The 10-pound rubber and plastic dolls make crying, cooing and burping noises in Crystal Freeman’s eighth-grade Child Development class at Forest Park Middle School. Each of 11 students in Freeman’s class – two boys and three girls -get to take home a doll, called a “Ready-or-Not-Tot,” overnight. The idea is to learn about the needs and habits of real babies and get a first-hand view of parenting.
“Being a parent is forever,” said Freeman to her students. “It doesn’t end at 18.” Freeman is the mother of a middle-schooler herself.
The class is part of the Family and Consumer Science Department, but Freeman says the experience also brings home to students how tough teenage parenthood can be. “[Students] tell me, ‘I don’t want to be a parent right away. I’ll wait a long time before I have kids.’ I get a lot of that.”
Earlier in the year, students practiced with an “egg baby.” They carried a hollowed egg shell with them everywhere for seven days. Most were crushed in tween backpacks or accidentally dropped, Freeman said. Only three of the 11 eggs survived the week.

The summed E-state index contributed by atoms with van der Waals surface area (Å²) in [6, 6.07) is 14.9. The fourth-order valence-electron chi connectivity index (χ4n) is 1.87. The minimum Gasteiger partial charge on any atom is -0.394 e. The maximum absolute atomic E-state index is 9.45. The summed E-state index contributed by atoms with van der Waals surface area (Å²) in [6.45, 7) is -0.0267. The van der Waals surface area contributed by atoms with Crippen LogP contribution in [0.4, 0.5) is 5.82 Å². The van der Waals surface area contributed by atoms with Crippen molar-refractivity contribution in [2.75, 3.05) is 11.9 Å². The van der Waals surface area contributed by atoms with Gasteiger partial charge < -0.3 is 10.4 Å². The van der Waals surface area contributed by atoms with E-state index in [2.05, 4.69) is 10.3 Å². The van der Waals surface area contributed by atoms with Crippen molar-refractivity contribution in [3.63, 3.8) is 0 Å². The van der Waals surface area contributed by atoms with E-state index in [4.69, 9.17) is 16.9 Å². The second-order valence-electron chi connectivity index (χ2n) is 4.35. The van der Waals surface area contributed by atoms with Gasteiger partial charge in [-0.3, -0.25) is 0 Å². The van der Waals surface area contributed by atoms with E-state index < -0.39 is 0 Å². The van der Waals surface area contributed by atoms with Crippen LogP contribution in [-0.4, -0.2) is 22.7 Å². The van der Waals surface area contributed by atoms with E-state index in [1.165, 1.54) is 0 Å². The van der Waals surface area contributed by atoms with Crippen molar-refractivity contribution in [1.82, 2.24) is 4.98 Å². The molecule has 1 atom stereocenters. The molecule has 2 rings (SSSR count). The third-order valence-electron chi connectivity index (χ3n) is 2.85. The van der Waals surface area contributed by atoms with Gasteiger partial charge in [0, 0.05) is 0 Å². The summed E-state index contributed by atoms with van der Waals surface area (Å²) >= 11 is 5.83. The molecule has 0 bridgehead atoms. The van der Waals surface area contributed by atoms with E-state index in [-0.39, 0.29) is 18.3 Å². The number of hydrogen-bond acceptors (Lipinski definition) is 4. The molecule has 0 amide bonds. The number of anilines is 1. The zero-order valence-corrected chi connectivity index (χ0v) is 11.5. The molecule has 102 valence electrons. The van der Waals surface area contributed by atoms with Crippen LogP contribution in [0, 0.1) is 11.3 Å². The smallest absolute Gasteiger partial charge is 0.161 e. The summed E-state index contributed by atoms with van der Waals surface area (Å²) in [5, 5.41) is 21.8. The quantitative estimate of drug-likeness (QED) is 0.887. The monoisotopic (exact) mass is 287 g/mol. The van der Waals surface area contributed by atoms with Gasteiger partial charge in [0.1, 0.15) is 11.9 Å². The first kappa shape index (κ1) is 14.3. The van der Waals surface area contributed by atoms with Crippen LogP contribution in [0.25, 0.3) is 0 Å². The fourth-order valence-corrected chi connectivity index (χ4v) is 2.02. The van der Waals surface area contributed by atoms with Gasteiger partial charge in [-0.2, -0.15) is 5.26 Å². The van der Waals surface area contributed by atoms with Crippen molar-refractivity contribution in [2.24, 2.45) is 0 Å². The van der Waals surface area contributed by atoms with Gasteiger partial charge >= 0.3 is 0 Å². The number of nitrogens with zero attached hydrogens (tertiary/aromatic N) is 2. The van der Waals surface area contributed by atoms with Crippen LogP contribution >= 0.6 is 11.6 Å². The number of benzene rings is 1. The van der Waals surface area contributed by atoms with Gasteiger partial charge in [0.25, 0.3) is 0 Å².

The middle school owns two $305 Ready-or-Not-Tots, one white and one African American. The dolls run a random program of baby reaction sounds. Students respond by inserting four plastic keys, representing burping, feeding, attention or diapering into a slot on the manikin’s back. The dolls have a sensor on the back that shows if they have been neglected or shaken/abused during their custody with the students.
“For extra credit they can take care of a ‘drug-affected’ baby, who is more fussy and cries longer,” she said.
Jummy Aderele, 13, took the doll home last week, much to the chagrin of her mother. “She didn’t want me to take it because we all need our sleep for school,” she said. Her younger sister sat with the doll during Aderele’s volleyball tryouts. “Whenever it cried I had to get out of the serving rotation,” she said. But the hardest part was the doll’s wakefulness at night. According to the log records, Aderele’s doll woke up a 12:48 a.m. 1:20 a.m., 4 a.m. 5 a.m. 5:17 a.m. and 6 a.m. “I was surprised how hard it was,” she said. She sometimes babysits for a two-year-old cousin, but doesn’t have to watch her overnight, she said.
Brandon Bennet, 13, was next in line to take the doll. He said he had a two-year-old sister, so he was accustomed to sleep-deprivation. “She’s sleeping better now,” he said. He even changes diapers at home – sometimes. But there was one part of his sister’s babyhood a rubber doll could never reproduce: “The most fun I have with her is pushing her up in the air until she laughs,” he said.